Be honest with yourself and acknowledge that you are feeling low. Take it seriously, realizing that it’s okay to be experiencing these thoughts and feelings, and then take some positive steps to help yourself through them. When you become more positive about your situation you will be indirectly helping those around you too. Seek a friendly or professional ear to share your thoughts and feelings with. This proactive move could considerably help to lighten your worries and concerns.

Talk things over with your partner. Be real with your partner; it’s more than likely that she is also feeling some anxieties and concerns about parenting, and will be relieved to be able to talk things over positively with you. A good partnership allows you both to be honest and real with each other in expressing how you each view the problem or situation: no shame or blame – just good communication. While it’s possible you’re experiencing things similarly, it’s also possible that you could have different perspectives. Both points of view need to be respected and acknowledged as being different but equally important. By putting your minds together, the two of you can work together to bring about improvements a lot faster.

Be open to sharing your thoughts with a trusted friend, family member, GP, or other health professional. It can be very helpful to talk with someone who is not so closely involved and is able to see things from a different perspective. Bottling up feelings and concerns can lead to prolonged blues and even possibly clinical depression. Airing your concerns and dealing with the root causes of being down can enable you to see things differently, and help you to shift your mood.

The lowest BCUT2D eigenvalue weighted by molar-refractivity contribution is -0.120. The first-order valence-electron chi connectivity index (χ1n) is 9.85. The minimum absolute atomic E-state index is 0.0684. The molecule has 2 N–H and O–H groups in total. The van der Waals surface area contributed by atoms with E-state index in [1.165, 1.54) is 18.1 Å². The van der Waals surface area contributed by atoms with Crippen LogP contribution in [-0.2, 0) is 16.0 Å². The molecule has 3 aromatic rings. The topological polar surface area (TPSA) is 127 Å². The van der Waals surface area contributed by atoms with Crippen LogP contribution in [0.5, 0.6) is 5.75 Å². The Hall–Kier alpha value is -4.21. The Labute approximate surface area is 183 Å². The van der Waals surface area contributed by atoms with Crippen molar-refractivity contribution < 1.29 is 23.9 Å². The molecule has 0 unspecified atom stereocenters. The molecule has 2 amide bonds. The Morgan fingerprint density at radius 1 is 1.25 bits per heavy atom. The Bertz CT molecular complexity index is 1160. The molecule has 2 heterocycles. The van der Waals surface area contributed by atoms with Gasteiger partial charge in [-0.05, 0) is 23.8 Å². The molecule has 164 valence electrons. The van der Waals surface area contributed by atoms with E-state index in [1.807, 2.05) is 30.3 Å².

Accept help. Don’t let pride prevent you from accepting help from someone you trust. Catch up on sleep, do nothing, or go and have some fun!

Exercise. Regular exercise helps to boost your feel-good hormones, balance your mood, and de-stress. There are many ways to exercise: walking, running, swimming, squash, Tai Chi, Yoga, gym workouts. Simply finding time to have a walk each day would help to disperse pent up negative energy.

Take some time out. Discuss with your partner some ways in which you can take it in turns to have individual time out to refresh and recharge. Find ways for the two of you to take some valuable time out together too. Sometimes just talking about it and making plans to do something in the future will lift the spirits.

Breathe deeply. When we are under stress, we tend to breathe in a shallow way, and this can become a habit. Consciously taking a couple of deep breaths can really help to refresh the mind, energize the body, and calm the nervous system. It bodes well for clear thinking too.